Resize a partition

  1. lvextend –size +15g /dev/vg-name/vol-name - increase a volume by 15GB
  2. resize2fs /dev/vg-name/vol-name - resize the filesystem to the same size as the volume

Extending a filesystem using a new LUN - (Linux VM example)

  1. Format the disk with fdisk as a linux VM fstype
  2. vgextend vgname /dev/sdxx - add the newdisk to a volume group
  3. Check the volume group by running vgdisplay -v vgname
  4. Move the disk: pvmove /dev/old-disk /dev/new-disk
  5. Now extend the volume: lvextend -l +nnnnn /dev/vg-name/lv-name
  6. Extend the filesystem: resize2fs /dev/vg-name/lv-name
  7. Remove the old disk: vgreduce vg-name /dev/sdxx
  8. Delete the device: echo “1” > /sys/block/device-namedevice/delete
  9. In the vSphere client, for the VM, edit settings → select drive → remove

Creating a logical volume that will use all available space in a volume group

  1. lvcreate -n vol-name -L 1m /dev/vg-name - create a 1MB volume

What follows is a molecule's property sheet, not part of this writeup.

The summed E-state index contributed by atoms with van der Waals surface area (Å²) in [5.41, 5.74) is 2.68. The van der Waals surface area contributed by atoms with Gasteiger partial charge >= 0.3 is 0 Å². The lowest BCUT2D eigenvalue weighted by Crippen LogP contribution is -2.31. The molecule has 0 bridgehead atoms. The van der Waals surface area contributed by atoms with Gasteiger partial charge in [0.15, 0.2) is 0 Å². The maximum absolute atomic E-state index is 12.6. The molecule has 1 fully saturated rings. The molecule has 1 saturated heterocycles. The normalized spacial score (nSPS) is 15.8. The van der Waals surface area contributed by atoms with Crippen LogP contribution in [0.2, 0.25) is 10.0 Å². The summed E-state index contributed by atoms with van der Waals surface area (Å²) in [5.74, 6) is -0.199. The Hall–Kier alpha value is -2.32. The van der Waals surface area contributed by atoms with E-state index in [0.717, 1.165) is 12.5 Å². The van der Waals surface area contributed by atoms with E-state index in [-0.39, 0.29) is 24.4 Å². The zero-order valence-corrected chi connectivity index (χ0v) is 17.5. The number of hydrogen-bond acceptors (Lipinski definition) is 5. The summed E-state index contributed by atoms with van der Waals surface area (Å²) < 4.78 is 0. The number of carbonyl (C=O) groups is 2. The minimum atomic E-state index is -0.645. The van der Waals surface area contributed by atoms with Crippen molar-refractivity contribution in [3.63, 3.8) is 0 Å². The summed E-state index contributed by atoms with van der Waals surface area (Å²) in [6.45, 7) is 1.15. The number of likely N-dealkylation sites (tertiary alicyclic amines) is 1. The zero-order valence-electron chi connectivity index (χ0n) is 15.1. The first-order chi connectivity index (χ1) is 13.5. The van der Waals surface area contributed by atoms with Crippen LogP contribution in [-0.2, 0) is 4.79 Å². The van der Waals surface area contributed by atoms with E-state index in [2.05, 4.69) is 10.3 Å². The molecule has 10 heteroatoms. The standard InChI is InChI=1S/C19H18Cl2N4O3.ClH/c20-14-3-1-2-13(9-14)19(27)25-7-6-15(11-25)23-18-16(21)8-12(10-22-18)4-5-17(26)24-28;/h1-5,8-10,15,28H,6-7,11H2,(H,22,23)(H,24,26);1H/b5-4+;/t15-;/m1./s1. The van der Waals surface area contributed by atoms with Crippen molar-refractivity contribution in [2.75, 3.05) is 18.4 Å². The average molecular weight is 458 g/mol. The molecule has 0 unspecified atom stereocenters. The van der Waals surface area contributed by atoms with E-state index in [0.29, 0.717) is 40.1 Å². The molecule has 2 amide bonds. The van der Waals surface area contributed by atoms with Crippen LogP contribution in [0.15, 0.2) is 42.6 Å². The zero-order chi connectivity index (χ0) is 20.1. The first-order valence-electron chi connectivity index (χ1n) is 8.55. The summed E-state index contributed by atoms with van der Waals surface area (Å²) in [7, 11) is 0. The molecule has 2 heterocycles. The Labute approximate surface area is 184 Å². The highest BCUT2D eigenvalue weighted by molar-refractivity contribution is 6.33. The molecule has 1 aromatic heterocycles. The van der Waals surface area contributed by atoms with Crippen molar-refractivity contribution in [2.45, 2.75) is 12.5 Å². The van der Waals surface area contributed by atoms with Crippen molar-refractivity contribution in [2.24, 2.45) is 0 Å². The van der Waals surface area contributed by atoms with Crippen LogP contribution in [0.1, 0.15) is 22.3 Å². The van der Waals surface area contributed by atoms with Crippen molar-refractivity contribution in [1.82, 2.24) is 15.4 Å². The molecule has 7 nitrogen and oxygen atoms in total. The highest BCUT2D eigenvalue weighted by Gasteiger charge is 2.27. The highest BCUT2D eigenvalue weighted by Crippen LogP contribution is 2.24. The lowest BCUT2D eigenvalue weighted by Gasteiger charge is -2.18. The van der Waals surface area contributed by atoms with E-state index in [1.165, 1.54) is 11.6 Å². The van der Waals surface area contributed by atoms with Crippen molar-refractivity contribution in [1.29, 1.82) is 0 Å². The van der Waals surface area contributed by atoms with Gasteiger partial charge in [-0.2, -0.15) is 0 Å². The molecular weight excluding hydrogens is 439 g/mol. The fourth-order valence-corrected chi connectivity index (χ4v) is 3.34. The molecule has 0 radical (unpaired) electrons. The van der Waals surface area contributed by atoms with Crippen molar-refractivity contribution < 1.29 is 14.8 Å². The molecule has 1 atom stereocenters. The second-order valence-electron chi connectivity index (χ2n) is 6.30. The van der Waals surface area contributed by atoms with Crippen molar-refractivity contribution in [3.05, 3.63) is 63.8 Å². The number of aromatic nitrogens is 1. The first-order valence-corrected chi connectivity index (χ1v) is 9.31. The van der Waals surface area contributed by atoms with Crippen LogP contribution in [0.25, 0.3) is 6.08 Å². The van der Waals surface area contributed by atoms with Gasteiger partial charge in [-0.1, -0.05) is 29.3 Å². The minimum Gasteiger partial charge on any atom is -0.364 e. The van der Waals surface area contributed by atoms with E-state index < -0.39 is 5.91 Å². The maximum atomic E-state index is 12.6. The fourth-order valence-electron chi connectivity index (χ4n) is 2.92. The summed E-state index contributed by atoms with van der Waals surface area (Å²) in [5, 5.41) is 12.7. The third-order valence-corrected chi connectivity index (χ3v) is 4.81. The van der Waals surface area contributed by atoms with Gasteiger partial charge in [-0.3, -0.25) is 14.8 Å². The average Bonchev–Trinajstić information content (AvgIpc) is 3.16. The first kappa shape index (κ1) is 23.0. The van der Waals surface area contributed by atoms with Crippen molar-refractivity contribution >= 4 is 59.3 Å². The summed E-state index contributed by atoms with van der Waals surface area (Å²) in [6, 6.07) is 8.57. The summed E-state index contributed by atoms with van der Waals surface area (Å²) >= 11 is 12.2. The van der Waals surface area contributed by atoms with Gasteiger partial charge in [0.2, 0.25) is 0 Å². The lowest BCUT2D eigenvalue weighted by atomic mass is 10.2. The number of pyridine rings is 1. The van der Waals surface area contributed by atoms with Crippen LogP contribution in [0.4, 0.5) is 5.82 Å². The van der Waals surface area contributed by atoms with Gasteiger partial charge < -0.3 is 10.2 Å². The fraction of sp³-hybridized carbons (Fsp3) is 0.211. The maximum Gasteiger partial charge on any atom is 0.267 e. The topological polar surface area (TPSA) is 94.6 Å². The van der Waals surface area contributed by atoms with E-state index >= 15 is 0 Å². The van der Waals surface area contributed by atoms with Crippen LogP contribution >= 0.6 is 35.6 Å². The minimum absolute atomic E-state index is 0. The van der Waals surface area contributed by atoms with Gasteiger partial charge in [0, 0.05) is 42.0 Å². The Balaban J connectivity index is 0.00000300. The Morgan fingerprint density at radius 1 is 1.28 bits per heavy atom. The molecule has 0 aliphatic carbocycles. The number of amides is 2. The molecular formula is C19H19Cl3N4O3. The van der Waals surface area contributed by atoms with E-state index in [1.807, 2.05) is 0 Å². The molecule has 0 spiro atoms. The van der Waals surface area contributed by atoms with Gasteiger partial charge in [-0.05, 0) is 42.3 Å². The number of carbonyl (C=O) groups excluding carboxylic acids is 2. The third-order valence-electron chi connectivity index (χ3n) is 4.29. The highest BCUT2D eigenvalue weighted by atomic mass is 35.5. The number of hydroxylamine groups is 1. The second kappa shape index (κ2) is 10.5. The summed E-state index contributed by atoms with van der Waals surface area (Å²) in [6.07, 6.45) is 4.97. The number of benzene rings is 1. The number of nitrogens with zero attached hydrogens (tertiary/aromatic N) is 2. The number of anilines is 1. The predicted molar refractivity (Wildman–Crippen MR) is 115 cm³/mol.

2. lvextend -l +100%FREE /dev/vg-name/vol-name - extend the volume using all available space
  3. mkfs -t ext3 /dev/vg-name/vol-name - create the filesystem

Importing a LVM Volume

  1. vgscan - make sure the volume group is visible to the target server
  2. vgchange -a y my-vg - activate the volume group my-vg
  3. ls /dev/mapper - LVM devices in the volume group should now be present
  4. mount /dev/mapper/my-vg-lv /mnt - mount the logical volume

Importing a volume with a conflicting volume group name (the VG name already exists on target server)

  1. Present the volume containing the VG to the server
  2. Run lvmdiskscan to check the disk is visible
  3. vgdisplay -v - make a note of the conflicting VG UUID
  4. Rename the VG by using the UUID e.g. vgrename VG-UUID vg00-import
  5. Activate the renamed VG: vgchange -a y vg00-import
  6. You can now mount the logical volume(s)

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